It’s surely not too much to call Arthur Miller’s The Crucible a collective scream of agony paralleling 17th century witchtrials in Salem with the stranglehold of Cold War 1950s’ expediency, tightening its grip on individual lives and families.

“Excellency, there are orphans wandering from house to house …”, says Reverend Hale (Coronation Street’s Charlie Condou) as he entreats the presiding judge Danforth (Jonathan Tafler) to understand the repercussions of the court’s politically- and property motivated condemnations imprisoning and executing parents.

When the play was written, many had been swept along by the ideals of communism and thrown their lot in with the cause of the Soviets, who eventually became allies with the US, during the Second World War.

The first performance of the play in 1953 pre-empted the execution in the electric chair of Julius and Ethel Rosenberg for Soviet espionage. They left two small boys with relatives scared off beyond distraction until they were finally adopted outside the family.

The Queen’s Theatre in Hornchurch, at the end of the District Line, has now mounted a touring co-production of The Crucible with Selladoor Productions and Théâtres de la Ville de Luxembourg,

Directed by Douglas Rintoul, this is a production with an intriguing design concept by Anouk Schiltz giving a powerful resonance to a play the relevance of which since it was written  never ceases to diminish when lies have irreversible consequences.

The owners of farmsteads in Salem in the state of Massachussetts find themselves at the centre of accusations of witchcraft and a pact with the devil when a group of young girls led by a calculating Abigail (Lucy Keirl) seek to extricate themselves from fault. As does, for different reasons, the local minister Reverend Parris (Cornelius Clarke).

The self-sufficient Proctors have had their ups and downs. Yet John (Eoin Slattery) and Elizabeth (Call The Midwife’s Victoria Yeates) show a united front in dismissing the allegations.

Especially as they know well two of the girls involved, their past maidservant Abigail and their present wench, Mary (Augustina Seymour). Especially as John appears long ago to have formed his own cartel with fellow farmers Francis Nurse (Paul Beech) and litigious Giles Corey (David Delve).

Instead, the Proctors discover they have unwittingly overreached themselves. Mary has been promoted to court official and she begins a  devastating assertion and instrusion of the court and political administration’s authority into the Proctor family’s lives and those around them.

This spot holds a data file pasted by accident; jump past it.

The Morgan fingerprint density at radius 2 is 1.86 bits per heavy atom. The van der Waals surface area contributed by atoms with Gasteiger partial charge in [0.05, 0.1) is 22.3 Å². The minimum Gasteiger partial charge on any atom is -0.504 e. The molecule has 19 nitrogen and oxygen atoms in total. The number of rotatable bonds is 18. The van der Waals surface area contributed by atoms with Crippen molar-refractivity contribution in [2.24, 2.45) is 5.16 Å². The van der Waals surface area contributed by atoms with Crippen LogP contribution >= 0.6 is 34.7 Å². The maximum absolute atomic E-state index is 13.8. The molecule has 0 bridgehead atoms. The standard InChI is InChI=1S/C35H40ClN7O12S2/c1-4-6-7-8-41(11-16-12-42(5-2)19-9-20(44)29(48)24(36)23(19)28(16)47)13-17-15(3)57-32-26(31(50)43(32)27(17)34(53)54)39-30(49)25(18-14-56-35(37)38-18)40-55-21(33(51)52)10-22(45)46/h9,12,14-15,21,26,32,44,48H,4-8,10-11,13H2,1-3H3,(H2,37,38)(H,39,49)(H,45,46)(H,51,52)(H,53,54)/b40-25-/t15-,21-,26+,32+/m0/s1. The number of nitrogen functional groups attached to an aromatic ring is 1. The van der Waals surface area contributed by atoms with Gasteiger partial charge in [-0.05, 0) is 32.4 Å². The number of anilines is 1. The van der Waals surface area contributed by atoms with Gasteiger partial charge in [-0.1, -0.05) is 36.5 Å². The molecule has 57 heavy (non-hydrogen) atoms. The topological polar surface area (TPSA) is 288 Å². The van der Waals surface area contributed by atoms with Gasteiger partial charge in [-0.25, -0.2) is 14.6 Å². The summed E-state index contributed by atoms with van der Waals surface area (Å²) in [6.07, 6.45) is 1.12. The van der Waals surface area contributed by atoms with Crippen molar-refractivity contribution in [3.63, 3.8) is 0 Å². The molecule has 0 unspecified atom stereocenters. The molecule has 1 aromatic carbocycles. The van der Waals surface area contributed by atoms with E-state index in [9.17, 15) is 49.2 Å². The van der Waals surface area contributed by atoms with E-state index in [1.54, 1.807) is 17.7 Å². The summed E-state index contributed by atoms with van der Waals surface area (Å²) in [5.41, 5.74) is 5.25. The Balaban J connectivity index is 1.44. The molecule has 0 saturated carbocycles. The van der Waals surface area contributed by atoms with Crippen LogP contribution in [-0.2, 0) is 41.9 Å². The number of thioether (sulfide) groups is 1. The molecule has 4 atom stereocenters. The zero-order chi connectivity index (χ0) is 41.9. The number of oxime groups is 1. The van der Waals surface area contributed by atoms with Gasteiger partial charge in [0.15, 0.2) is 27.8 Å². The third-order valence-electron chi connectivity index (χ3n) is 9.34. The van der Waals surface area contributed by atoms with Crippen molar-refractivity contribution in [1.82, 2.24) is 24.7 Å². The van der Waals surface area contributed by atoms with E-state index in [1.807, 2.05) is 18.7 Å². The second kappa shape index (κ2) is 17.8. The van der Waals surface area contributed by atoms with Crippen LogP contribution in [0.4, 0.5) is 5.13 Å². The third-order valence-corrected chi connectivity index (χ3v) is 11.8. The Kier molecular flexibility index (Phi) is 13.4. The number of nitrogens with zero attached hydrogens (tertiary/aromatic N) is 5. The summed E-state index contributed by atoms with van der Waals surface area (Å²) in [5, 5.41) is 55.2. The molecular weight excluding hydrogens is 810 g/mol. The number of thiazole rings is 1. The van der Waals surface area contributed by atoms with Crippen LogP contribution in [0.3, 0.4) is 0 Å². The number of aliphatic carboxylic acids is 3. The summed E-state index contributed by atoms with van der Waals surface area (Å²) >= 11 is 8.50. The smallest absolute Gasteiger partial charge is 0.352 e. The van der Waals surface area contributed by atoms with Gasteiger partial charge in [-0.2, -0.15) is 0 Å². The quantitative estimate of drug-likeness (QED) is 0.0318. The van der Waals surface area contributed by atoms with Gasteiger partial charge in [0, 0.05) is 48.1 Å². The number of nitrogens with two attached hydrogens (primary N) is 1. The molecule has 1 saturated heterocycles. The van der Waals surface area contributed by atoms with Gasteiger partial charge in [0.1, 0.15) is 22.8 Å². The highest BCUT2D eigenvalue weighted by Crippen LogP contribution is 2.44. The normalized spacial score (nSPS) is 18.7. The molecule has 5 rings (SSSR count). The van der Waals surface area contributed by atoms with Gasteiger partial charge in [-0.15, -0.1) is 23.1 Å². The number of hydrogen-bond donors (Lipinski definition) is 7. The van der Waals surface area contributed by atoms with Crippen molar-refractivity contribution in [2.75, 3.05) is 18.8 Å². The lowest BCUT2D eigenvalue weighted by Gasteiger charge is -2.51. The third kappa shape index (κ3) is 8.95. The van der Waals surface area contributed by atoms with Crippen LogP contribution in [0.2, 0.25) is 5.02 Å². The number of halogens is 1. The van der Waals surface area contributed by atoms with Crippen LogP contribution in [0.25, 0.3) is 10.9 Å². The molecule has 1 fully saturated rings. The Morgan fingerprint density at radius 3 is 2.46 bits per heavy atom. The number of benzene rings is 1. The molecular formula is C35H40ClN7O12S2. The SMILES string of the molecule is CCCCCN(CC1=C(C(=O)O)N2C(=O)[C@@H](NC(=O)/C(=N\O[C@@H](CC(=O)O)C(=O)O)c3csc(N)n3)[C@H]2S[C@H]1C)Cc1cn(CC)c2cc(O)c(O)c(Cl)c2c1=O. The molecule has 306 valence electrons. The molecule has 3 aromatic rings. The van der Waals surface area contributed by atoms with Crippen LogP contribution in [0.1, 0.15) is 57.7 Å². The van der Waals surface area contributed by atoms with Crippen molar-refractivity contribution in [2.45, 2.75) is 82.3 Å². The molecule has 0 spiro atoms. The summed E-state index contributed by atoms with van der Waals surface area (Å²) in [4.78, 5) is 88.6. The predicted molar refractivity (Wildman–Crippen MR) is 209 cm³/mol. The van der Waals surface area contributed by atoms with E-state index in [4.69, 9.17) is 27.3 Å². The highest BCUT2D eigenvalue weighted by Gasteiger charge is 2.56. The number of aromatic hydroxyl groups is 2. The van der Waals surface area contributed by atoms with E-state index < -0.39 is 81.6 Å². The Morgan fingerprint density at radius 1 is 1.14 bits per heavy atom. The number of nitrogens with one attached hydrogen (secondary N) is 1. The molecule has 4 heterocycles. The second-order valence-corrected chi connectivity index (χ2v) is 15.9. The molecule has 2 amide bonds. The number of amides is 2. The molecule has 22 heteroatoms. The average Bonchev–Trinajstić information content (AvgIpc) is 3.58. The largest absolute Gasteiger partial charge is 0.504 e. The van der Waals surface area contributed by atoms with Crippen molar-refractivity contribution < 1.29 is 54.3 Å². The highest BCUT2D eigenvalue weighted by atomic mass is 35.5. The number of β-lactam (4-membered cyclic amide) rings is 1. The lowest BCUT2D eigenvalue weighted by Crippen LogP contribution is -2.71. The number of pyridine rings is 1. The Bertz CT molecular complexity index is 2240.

Miller himself could be shrewd at self-promotion and not a little disingenous. However what makes The Crucible a great play is that, while thinly veiled, it is searingly honest about the fallibility, as well as the strength of individuals cornered by a politicized and partisan legal set up.

This push-me-pull-you is crystallized in this production’s precise design which speaks to the audience without using words. The over-confidence of John and Elizabeth Procter  at the start of the play  quickly finds itself besieged from all sides and erupts in rows between husband and wife as the pressure increases.

The costuming ranging from muted browns, black and white of the 17th century and the pastels of the 1950s all serve to give a double time aspect to domestic circumstances cracking under the weight of communal accusations and legal harassment.

The tall trees and interior dark brown wood panelling of the first act give way to the skeletal theatrical flaps in the second. These, alongside lighting by Chris Davy and an ingenious TV-style rumbling soundscape by Adrienne Quartly, cleverly and viscerally conjure up an entertainment industry caught up in processes over which it has no jurisdiction or influence.

The expansive performance of Tafler as the ruthlessly wily Judge Danforth, with his over-zealous sidekick Judge Hathorne (Patrick McKenzie), crosses the years and gives added heft to the layered effect.

So there is plenty of meat in this stylish production of The Crucible. At the start of the tour, it is already a gripping production, albeit some of the pacing needs to bed in. However Rintoul’s and the ensemble’s attention to detail extends to some beautifully-observed smaller roles: Diana Yekinni’s pleading yet indignant servant Tituba; David Kirkbridge’s wary clerk of the court, Carl Patrick’s bespectacled grey-suited predatory neighbouring farmer Thomas Putnam.

It’s a production that can have no bigger compliment than the spontaneous collective gasp from the audience, who clearly had never seen the play before, as John Proctor visibly seals his fate. Who can argue with that? It’s a green light from TLT and her motorised cohort in devilish reviewing.

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